I am one of millions of parents across the country who are concerned about efforts to ban “controversial” books from our public libraries. Especially when the lists include some of our favorite books, and many of them aren’t “controversial” by any stretch of the imagination, given that it’s 2022, not 1952.
So, all of us here stand up and applaud the Brooklyn Public Library for launching a #BooksUnbanned initiative, which empowers teens anywhere in the country to request a free Brooklyn library card and access their entire collection of ebooks and audiobooks, completely free.
It’s all inspired by the American Library Association’s Freedom to Read statement, which begins by explaining that freedom to read is essential to democracy.
Can I get a slow applause for librarians who quietly outwit fascists and still show up to read bear hunting to our young customers at story time?
Related: Here’s the brilliant tip that got my kid to read more. And the books that helped.
Art Spiegelman’s Pulitzer Prize-winning graphic novel “Maus” is one of America’s most banned books.
You should read it, it’s wonderful.
According to authoritarians trying to enforce these bans, “controversial” books include books featuring LGBTQ characters, books about HOlocaust, books about black American stories, and even silly books about butts. In other words, all kinds of award-winning, famous books that teach kids about diversity, inclusion, real US and world history, and yes, biology and human anatomy — pretty important stuff. .
Oh yeah, and that baby book. I want to say…
Related: How Gen Z is reacting to banned books, intolerance and more
In my own county of Tennessee, several outspoken parents managed to temporarily ban Epic!, the favorite e-book app that kids are (or were) allowed to access if they finish their work early in class and have some free time. So I wanted to make sure I spread the word as soon as I found out about this clever and subversive resistance effort from the Brooklyn Library, knowing that children in my own community were affected.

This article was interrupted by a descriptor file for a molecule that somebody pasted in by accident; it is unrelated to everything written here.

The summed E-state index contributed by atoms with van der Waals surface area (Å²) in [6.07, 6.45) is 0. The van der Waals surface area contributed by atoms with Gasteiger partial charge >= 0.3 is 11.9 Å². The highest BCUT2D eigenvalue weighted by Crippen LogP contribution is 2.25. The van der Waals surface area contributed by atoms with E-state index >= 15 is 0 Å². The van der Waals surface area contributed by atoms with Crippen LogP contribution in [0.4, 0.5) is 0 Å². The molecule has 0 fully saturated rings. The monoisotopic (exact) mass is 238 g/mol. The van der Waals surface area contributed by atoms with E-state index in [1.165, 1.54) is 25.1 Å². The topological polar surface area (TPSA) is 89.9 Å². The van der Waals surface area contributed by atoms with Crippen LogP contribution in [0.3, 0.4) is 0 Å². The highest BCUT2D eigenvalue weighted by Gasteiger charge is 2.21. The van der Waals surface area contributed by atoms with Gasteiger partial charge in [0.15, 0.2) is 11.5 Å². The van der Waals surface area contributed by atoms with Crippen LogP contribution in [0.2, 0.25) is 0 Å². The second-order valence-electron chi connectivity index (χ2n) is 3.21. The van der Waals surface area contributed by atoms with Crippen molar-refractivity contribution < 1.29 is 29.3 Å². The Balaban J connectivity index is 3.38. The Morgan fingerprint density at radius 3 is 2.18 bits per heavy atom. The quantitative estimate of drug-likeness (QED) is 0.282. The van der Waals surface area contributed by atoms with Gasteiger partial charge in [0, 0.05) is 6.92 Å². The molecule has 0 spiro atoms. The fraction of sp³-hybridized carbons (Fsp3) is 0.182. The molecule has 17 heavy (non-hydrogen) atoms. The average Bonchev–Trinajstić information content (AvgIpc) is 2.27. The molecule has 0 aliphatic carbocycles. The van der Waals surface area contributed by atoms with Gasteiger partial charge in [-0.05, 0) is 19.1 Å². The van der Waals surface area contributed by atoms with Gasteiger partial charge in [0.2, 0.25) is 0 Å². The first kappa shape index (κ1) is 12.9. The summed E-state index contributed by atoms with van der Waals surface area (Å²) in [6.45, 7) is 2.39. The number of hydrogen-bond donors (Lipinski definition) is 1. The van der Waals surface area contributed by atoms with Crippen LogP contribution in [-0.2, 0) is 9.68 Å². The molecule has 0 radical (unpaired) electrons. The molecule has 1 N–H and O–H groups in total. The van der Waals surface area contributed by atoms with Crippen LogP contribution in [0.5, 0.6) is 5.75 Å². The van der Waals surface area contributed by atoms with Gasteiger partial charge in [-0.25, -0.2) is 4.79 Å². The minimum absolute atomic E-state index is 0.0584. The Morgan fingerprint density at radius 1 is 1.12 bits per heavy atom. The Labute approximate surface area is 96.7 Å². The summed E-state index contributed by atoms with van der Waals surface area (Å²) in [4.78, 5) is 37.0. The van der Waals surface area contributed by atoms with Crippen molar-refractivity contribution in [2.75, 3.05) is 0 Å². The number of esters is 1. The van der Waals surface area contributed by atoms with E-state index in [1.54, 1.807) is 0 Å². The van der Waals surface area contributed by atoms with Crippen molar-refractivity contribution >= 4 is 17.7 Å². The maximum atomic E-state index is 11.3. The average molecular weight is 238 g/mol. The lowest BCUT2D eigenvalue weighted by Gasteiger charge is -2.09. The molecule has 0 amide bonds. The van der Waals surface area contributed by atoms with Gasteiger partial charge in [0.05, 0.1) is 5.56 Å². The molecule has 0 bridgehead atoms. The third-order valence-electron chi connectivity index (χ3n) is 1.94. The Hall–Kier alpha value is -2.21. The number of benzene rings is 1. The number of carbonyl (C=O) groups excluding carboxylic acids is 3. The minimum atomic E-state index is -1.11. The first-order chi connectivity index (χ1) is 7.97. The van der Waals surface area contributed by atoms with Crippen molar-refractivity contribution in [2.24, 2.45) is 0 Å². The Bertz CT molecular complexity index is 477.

The Hate U Give by Angie Thomas: Another outstanding book that must be read in many school districts, banned in others. Be sure to read it, it is outstanding.
Bonus: Brooklyn Public Library offers BookMatch for Teens, which lets teens fill out a form outlining the genre, style, and authors they like, so a real librarian or knowledgeable volunteer can match them to a book that they are sure to love. The Brooklyn Public Library has even compiled a list of commonly banned books to help kids get started — because what better way to get teens to read a book, than by telling them they can’t.
Not all heroes wear capes; some wear sensible sweaters and brandish card catalogs.
Young people between the ages of 13 and 21 can request free e-cards from the Brooklyn Public Library on the Brooklyn Public Library website. You can also donate to the #BooksUnbanned initiative to help continue their work and amplify the hashtag on your social media.
Note Ed: If your community is attempting to ban books from your schools or public libraries, please contact the ALA Office of Intellectual Freedom. This tendency towards authoritarianism must end. Now.